Symbol Use
\n Matches a new line
\f Matches a form feed
\r Matches carriage return
\t Matches horizontal tab
. Matches any character except a newline character (\n). "ca." matches "cat" and "car", etc.
.* Matches one or more characters in sequence except a newline character (\n). "p.*ent" matches "parent" and "patent", and "potent" as well as "part of the tent", etc.
^ Matches the beginning of the field being searched. "^Brian " would only match the word "Brian" when it appears as the first word in a field.
$ Matches the end of the field being searched. " Brian$" would only match the word "Brian" when it appears as the last word in a field.

There are more symbols than those shown above. They are explained in the Microsoft's documentation. You don't have to know how to use all the symbols, but if you are using patterns, you have to know how to avoid using a character as a symbol when you want to match the literal character. See the table below for characters that you have to precede with "\" to match their literal value.

Symbol Matches
\? ?
\* *
\+ +
\. .
\| |
\{ {
\} }
\\ \
\[ [
\] ]
\( (
\) )

Use may use the following symbols in the "Replace with" textbox.

Symbol Use
\n Inserts a new line character
\r Inserts a carriage return character
\t Inserts a tab character
$1, $2, etc. These symbols are explained below in the Variable Replacement Strings section. Note that "$" has an entirely different meaning when used in the "Find what" textbox.

Pattern Matching: An Example

Pattern matching using regular expressions is a powerful capability. That power comes at a price however: complexity. Still, it is possible to make effective use of pattern matching with only a subset of the language.

Please note that the following example is based on changing the contents of the surname field. The Find and Replace feature does not support that field as of version 5.0. The regular expression rules have not changed.

My ancestors include a family with the surname Millet, variously spelled Millet, Millett, Millit, Millitt, Milit, etc. It is relatively easy to write a regular expression to find all the variations: "i" versus "y", single "L" versus double "L", single "T" versus double "T". Here's how.

Let's start with a simple expression:
Mill[ei]tt

The expression consists mostly of literal characters that must match the string being searched exactly. The [ei] is a "character class" expression. Character-class expressions consist of a sequence of characters in brackets. Unlike literal matches, the program does not attempt to find all of the characters in the sequence. Instead, it trys to find one of the characters.

Unfortunately, the expression Mill[ei]tt will only find two variations of the name: Millett and Millitt.

Let's add a repetition expression to control how many Ls and how many Ts will be considered a match. The repetition expression takes the form {minimum,maximum}.

The new expression is now:
Mil{1,2}[ei]t{1,2}

The expression will now find all the combination of one and two Ls, one and two Ts, and either an I or an E as the last vowel. It will now match all the examples given above, and then some.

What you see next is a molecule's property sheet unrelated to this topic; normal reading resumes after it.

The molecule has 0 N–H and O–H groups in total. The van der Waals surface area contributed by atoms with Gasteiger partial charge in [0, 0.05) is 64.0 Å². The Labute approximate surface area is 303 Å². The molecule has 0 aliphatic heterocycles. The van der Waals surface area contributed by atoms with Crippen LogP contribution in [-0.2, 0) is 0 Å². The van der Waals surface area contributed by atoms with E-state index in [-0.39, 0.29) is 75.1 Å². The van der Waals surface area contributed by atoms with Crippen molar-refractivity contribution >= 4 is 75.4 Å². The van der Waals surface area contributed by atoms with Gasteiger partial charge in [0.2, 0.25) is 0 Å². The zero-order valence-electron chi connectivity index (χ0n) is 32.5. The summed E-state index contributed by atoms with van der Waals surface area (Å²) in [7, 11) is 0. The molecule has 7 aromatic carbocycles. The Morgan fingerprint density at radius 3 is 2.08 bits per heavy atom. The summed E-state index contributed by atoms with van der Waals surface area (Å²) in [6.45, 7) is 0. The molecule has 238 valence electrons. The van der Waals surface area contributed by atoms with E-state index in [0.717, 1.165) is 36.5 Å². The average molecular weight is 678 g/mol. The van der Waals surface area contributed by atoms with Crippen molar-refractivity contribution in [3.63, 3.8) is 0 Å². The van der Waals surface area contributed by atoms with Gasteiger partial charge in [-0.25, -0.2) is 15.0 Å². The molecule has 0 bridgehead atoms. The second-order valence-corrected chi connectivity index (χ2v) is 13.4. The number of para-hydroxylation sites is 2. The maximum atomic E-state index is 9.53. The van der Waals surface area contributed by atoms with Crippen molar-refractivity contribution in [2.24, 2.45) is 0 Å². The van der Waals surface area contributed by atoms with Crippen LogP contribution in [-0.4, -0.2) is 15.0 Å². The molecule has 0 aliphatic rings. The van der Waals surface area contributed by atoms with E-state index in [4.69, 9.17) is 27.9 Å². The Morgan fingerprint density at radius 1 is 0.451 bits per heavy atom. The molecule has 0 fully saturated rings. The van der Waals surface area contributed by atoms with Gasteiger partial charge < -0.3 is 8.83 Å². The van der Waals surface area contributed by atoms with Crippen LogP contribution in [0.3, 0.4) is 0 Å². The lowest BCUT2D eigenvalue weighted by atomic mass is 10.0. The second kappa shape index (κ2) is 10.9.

Here's another example:
Faire{0,1}banke{0,1}s{0,1}

This will find many of the variations of the name Fairbanks, including Fairbank, Fairbanks, Fairebank, Fairebanke, Fairbanke, Fairebankes, etc. The two Es and the trailing S may appear zero or one times.

These expressions may look confusing, but they only use three concepts:

  1. literal matches
  2. character-class matches
  3. repetition controls

Other expressions are available, but with these three you can do a lot.

If you need to match one of the special characters like [ or {, use a backslash (\) as an escape character. The following expression will find the name smith in brackets:
\[smith\]

Good luck. Read Microsoft's documentation for more details.

Variable Replacement Strings

Sometimes you want to change characters that occur only within some other variable characters. For example, let's assume that you want to change "number & number" to "number , number" where "number" is any number. This is a real example from some citation detail strings that I wanted to change. Some of my citations where like this:

16, 18
17, 24

But some were like this:

59 & 77
111 & 143

I wanted them to be consistent, and I wanted to use the first format.

It's pretty simple to write a search expression to find two numbers separated by space-ampersand-space:
[0-9]+ & [0-9]+

The [0-9] part means "a digit", and the plus sign that follows that means "one or more of those characters." Together, [0-9]+ means "one or more digit characters."

OK, I can find number-ampersand-number in the citation details field. But to change it, I have to retain the number parts and discard the ampersand part. How do I do that?

It turns out that the "Replace with" string can contain a special construct to refer to elements of the string being changed. You add some special characters to the search string to split the target text into parts. Basically, you add parentheses around the parts of the expression that represent characters you want to copy to the replacement string. In our case, we need them around the two numbers:
([0-9]+) & ([0-9]+)

That's only half the battle. Now we need to specify the replacement string. To refer to the two numbers, we use $1 and $2. For each part you designate with ( and ), you can reference the actual value in the replacement string using $ and the sequence number of the ( within the target.

So, our replacement string is:
$1, $2

You can use this facility to re-order character strings. In the example, if our replacement string was
$2, $1

... the numbers would be reversed.

Notes

  1. The Find and Replace feature relies on a regular expression facility provided by Microsoft. It appears that there may be two different versions in circulation: one that uses parentheses to identify parts of the expression, and one that uses \( and \). If the method described above doesn't work, try using backslashes before the opening and closing parentheses.